Monday, June 30, 2014

Not a Western? Really? Color Ginger Shocked!

It's a free Monday and I thought I might share a blog that was published two years ago.  This is still one  of my favorite books, and I hope it will become one of yours.


I've just recently decided to re-release the book that was voted best historical romance of 2009 by Love Romance Cafe.  What debuted as Sparta Rose has now become Ellie's Legacy because I definitely thought the story was worth an attempt to garner more readership.  The one thing that surprised me the most when I promoted the book as a "Western" historical romance, was finding out that anything on the east side of the Mississippi river is not considered a western.  Dang!

But then, I was recently reading this wonderful book The Politically Incorrect Guide to The South (and Why It Will Rise Again) by Clint Johnson, and I pretty much felt vindicated in having my story take place in Tennessee and still consider Ellie's Legacy a western-themed novel.

Now please note that all of my references here are attributed to Mr. Johnson who, I must say, wrote a very compelling and moving history of the South.  I learned a lot from this book, especially discovering that the western expansion of the United States is due largely to 140 southerners who had "adopted" God's will that the United States spread from ocean to ocean.  The period of time was between 1830 and 1850, and of the six presidents who served during this period, five were from the south.  The following details were provided by Mr. Johnson's research:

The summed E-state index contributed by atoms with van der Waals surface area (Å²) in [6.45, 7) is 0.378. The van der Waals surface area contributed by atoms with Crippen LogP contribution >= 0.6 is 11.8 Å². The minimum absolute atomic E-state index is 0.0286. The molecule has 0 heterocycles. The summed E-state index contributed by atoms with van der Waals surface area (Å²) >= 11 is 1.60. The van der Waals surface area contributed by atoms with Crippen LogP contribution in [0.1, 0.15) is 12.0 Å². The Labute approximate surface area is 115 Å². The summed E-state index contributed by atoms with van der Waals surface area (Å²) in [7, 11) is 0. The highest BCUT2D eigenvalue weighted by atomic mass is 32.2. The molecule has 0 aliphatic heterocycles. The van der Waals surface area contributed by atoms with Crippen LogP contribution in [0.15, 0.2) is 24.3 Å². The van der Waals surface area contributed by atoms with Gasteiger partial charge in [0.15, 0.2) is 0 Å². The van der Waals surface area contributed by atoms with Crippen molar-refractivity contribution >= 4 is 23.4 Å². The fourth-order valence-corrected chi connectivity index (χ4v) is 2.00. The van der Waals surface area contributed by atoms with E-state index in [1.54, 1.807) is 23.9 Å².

In the mid 1840s - Georgia-born John C. Fremont and Kentucky-born Kit Carson headed explorations of the west, mapping and exploring routes to encourage settlers to travel of California and Oregon.

The Mexican War (1846-1848) was led by Virginia-born generals Zachary Taylor and Winfield Scott.  The president at the time was James K. Polk who hailed from North Carolina and Tennessee.

After the Mexican War, The Gadsden Purchase, made by South Carolinian, James Gadsden, acquired portions of Arizona and New Mexico to hopefully allow for a cross-country railroad stretching from the south to California.

Had not these brave souls from the south had the chutzpah to explore uncharted lands, unlike New Englanders who wanted to limit the size of the Union, we might never have realized life in the old west as we know it.  As Mr. Johnson states, in this case,"we would not have been a United States stretching from 'sea to shining sea.'"

So, I'm quite proud my ranch foreman, Tyler Bishop is patterned after the Stetson-wearing, rope-tossing cowboys of the west.  I can guarantee, if you read the book, you won't see much difference between Tennessee pride and that of those who settled in the areas we recognize from TV cowboy and Indian sagas.  In fact, if you read a lot of historical novels, you might recall that the lion's share of wagon trains began in Missouri with folks headed for Oregon and California.  They don't call "it" the "Oregon trail" for nothin'. 

There are so many things I didn't know about the south...  Little things like: Fourteen of the nation's top Ivy League schools are in the south, and since the inception of the Miss America pageant in 1921, one-third of the winners have been southern. Slavery was not legalized in the south, and the Confederate battle flag is symbolic of Christianity, modeled after St. Andrew's Cross (seen in Scotland's national flag and in the Union Jack of Great Britain.)